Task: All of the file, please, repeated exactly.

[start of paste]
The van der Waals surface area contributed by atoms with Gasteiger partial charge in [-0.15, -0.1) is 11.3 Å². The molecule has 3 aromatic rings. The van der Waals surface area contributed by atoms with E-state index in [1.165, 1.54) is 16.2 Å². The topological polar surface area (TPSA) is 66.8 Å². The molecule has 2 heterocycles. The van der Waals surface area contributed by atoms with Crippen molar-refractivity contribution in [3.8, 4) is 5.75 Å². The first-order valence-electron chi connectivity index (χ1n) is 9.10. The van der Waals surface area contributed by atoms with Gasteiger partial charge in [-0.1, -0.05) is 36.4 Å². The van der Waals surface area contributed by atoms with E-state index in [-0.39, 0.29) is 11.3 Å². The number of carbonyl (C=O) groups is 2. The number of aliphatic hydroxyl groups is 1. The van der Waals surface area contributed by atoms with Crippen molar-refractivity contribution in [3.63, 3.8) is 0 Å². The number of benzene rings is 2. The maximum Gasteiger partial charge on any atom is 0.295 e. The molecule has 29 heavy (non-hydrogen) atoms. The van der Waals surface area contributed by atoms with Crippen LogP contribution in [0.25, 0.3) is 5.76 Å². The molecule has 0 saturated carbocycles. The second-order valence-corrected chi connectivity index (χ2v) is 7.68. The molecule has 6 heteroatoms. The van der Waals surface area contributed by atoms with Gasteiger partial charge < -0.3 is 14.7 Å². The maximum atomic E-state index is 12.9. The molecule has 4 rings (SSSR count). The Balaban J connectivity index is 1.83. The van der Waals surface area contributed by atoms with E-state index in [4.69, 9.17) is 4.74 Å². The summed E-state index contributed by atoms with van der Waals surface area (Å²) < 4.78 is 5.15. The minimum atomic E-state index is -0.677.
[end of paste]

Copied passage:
The van der Waals surface area contributed by atoms with Gasteiger partial charge in [-0.15, -0.1) is 11.3 Å². The molecule has 3 aromatic rings. The van der Waals surface area contributed by atoms with E-state index in [1.165, 1.54) is 16.2 Å². The topological polar surface area (TPSA) is 66.8 Å². The molecule has 2 heterocycles. The van der Waals surface area contributed by atoms with Crippen molar-refractivity contribution in [3.8, 4) is 5.75 Å². The first-order valence-electron chi connectivity index (χ1n) is 9.10. The van der Waals surface area contributed by atoms with Gasteiger partial charge in [-0.1, -0.05) is 36.4 Å². The van der Waals surface area contributed by atoms with E-state index in [-0.39, 0.29) is 11.3 Å². The number of carbonyl (C=O) groups is 2. The number of aliphatic hydroxyl groups is 1. The van der Waals surface area contributed by atoms with Crippen molar-refractivity contribution in [3.63, 3.8) is 0 Å². The number of benzene rings is 2. The maximum Gasteiger partial charge on any atom is 0.295 e. The molecule has 29 heavy (non-hydrogen) atoms. The van der Waals surface area contributed by atoms with Crippen LogP contribution in [0.25, 0.3) is 5.76 Å². The molecule has 0 saturated carbocycles. The second-order valence-corrected chi connectivity index (χ2v) is 7.68. The molecule has 6 heteroatoms. The van der Waals surface area contributed by atoms with Gasteiger partial charge < -0.3 is 14.7 Å². The maximum atomic E-state index is 12.9. The molecule has 4 rings (SSSR count). The Balaban J connectivity index is 1.83. The van der Waals surface area contributed by atoms with E-state index in [4.69, 9.17) is 4.74 Å². The summed E-state index contributed by atoms with van der Waals surface area (Å²) < 4.78 is 5.15. The minimum atomic E-state index is -0.677.